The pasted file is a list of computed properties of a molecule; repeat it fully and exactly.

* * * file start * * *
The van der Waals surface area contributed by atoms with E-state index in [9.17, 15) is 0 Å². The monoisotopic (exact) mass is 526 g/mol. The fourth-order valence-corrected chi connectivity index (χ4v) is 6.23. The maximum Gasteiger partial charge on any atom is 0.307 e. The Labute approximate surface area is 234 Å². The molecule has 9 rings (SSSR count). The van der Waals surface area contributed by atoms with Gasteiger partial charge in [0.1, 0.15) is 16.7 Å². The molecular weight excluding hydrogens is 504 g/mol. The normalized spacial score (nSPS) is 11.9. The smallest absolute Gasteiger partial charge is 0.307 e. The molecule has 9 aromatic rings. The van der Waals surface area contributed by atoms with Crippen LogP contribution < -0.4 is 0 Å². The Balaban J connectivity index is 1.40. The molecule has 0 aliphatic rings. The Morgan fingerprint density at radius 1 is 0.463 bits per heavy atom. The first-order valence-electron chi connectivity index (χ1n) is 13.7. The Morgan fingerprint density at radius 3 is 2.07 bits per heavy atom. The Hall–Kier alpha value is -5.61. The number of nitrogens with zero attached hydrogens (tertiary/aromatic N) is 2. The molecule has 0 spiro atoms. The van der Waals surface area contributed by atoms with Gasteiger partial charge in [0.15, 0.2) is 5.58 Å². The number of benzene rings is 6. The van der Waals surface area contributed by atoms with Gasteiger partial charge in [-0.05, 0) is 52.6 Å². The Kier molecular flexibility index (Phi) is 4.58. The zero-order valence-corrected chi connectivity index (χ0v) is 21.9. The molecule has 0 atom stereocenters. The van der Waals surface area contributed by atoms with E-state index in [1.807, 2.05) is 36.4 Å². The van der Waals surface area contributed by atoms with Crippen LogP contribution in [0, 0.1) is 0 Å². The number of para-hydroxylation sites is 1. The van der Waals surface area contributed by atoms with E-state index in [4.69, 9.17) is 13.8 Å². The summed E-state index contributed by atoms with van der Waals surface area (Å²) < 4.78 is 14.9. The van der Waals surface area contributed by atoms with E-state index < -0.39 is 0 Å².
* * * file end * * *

The van der Waals surface area contributed by atoms with E-state index in [9.17, 15) is 0 Å². The monoisotopic (exact) mass is 526 g/mol. The fourth-order valence-corrected chi connectivity index (χ4v) is 6.23. The maximum Gasteiger partial charge on any atom is 0.307 e. The Labute approximate surface area is 234 Å². The molecule has 9 rings (SSSR count). The van der Waals surface area contributed by atoms with Gasteiger partial charge in [0.1, 0.15) is 16.7 Å². The molecular weight excluding hydrogens is 504 g/mol. The normalized spacial score (nSPS) is 11.9. The smallest absolute Gasteiger partial charge is 0.307 e. The molecule has 9 aromatic rings. The van der Waals surface area contributed by atoms with Crippen LogP contribution < -0.4 is 0 Å². The Balaban J connectivity index is 1.40. The molecule has 0 aliphatic rings. The Morgan fingerprint density at radius 1 is 0.463 bits per heavy atom. The first-order valence-electron chi connectivity index (χ1n) is 13.7. The Morgan fingerprint density at radius 3 is 2.07 bits per heavy atom. The Hall–Kier alpha value is -5.61. The number of nitrogens with zero attached hydrogens (tertiary/aromatic N) is 2. The molecule has 0 spiro atoms. The van der Waals surface area contributed by atoms with Gasteiger partial charge in [0.15, 0.2) is 5.58 Å². The number of benzene rings is 6. The van der Waals surface area contributed by atoms with Gasteiger partial charge in [-0.05, 0) is 52.6 Å². The Kier molecular flexibility index (Phi) is 4.58. The zero-order valence-corrected chi connectivity index (χ0v) is 21.9. The molecule has 0 atom stereocenters. The van der Waals surface area contributed by atoms with E-state index in [1.807, 2.05) is 36.4 Å². The van der Waals surface area contributed by atoms with Crippen LogP contribution in [0, 0.1) is 0 Å². The number of para-hydroxylation sites is 1. The van der Waals surface area contributed by atoms with E-state index in [4.69, 9.17) is 13.8 Å². The summed E-state index contributed by atoms with van der Waals surface area (Å²) < 4.78 is 14.9. The van der Waals surface area contributed by atoms with E-state index < -0.39 is 0 Å².